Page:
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Management Company Comes Out in Opposition to Anchored Putter Ban


The chorus of voices opposed to the proposed ban by the USGA and R&A of putters that are anchored to the body continues to grow. The PGA Tour, PGA of America and National Golf Course Owners Association have been joined by one of the golf industry's largest course-management companies, Troon Golf.

In a statement released Tuesday, the Scottsdale, Ariz.-based company said:

"Soon, the U.S. Golf Association and Royal & Ancient will decide whether or not to adopt a proposed rule to ban anchoring the putter. Recently, the PGA Tour weighed in, opposing the ban and some other groups have come on board as well in that opposition. One is Troon Golf, which manages some of the world's best golf courses in more than 25 countries and 30 states, including the fabulous Troon North Golf Club based near the company's headquarters in Scottsdale, Ariz.

"Troon has a vested interest in the good of the game, as do all of us who make our living in golf, so you can understand why they want it to be as enjoyable as possible for consumers. Here's Troon's take on the proposed rule that would prohibit players from anchoring the club to their body, the method used for belly putters and long putters that are pressed against the chest:

"At Troon, we are extremely passionate about introducing new players to the game and making golf more fun and enjoyable for those who love the sport as much as we do. This is why we feel compelled to comment on the recent discussion regarding the Rules of Golf being reviewed in relation to the use of an anchored putting stroke.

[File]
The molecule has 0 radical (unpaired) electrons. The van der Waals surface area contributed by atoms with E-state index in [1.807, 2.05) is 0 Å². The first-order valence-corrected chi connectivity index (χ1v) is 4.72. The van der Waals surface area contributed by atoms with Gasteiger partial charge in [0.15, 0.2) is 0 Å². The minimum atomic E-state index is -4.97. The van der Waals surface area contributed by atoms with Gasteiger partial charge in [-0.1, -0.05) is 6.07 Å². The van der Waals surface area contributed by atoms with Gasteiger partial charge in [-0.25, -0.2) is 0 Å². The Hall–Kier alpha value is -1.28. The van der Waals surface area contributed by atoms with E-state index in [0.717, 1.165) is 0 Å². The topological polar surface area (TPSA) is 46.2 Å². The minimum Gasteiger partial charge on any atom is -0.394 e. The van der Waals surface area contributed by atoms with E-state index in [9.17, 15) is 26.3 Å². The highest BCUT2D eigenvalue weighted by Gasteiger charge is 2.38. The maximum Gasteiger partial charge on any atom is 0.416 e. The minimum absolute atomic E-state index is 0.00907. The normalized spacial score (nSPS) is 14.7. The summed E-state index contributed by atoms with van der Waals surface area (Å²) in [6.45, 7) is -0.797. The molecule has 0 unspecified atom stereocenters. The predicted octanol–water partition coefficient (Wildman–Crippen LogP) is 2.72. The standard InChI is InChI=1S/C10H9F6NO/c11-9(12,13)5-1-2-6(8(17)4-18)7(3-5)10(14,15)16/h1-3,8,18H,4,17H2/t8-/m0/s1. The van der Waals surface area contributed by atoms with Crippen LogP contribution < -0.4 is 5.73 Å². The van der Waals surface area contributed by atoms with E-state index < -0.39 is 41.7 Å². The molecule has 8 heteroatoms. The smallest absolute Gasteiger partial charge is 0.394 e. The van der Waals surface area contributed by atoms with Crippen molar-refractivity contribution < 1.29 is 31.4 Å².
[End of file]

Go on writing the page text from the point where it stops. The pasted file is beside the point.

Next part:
"While we respect the USGA's leadership in the Rules of Golf, Troon supports the opinion expressed by the PGA Tour, the PGA of America, and the NGCOA that banning anchoring is not in the best interest of the game. Our belief is centered on a desire to give all level of golfers more reasons to play and eliminate barriers that push potential players to invest their time and resources towards other leisure activities.

"In essence, we believe in the USGA's authority to look at the equipment and other aspects of the rules, but feel the anchored putting stroke is not the place to start. As Jack Nicklaus has said, if we want to lower costs and barriers to entry in our game, there are many places for the USGA or other governing bodies to take steps to shorten yardage and time, and eliminate costs in the game of golf.

"Above all else, we encourage golfers to have fun pursuing methods under the current rules of golf that help improve their skills and thereby increase their enjoyment of the game."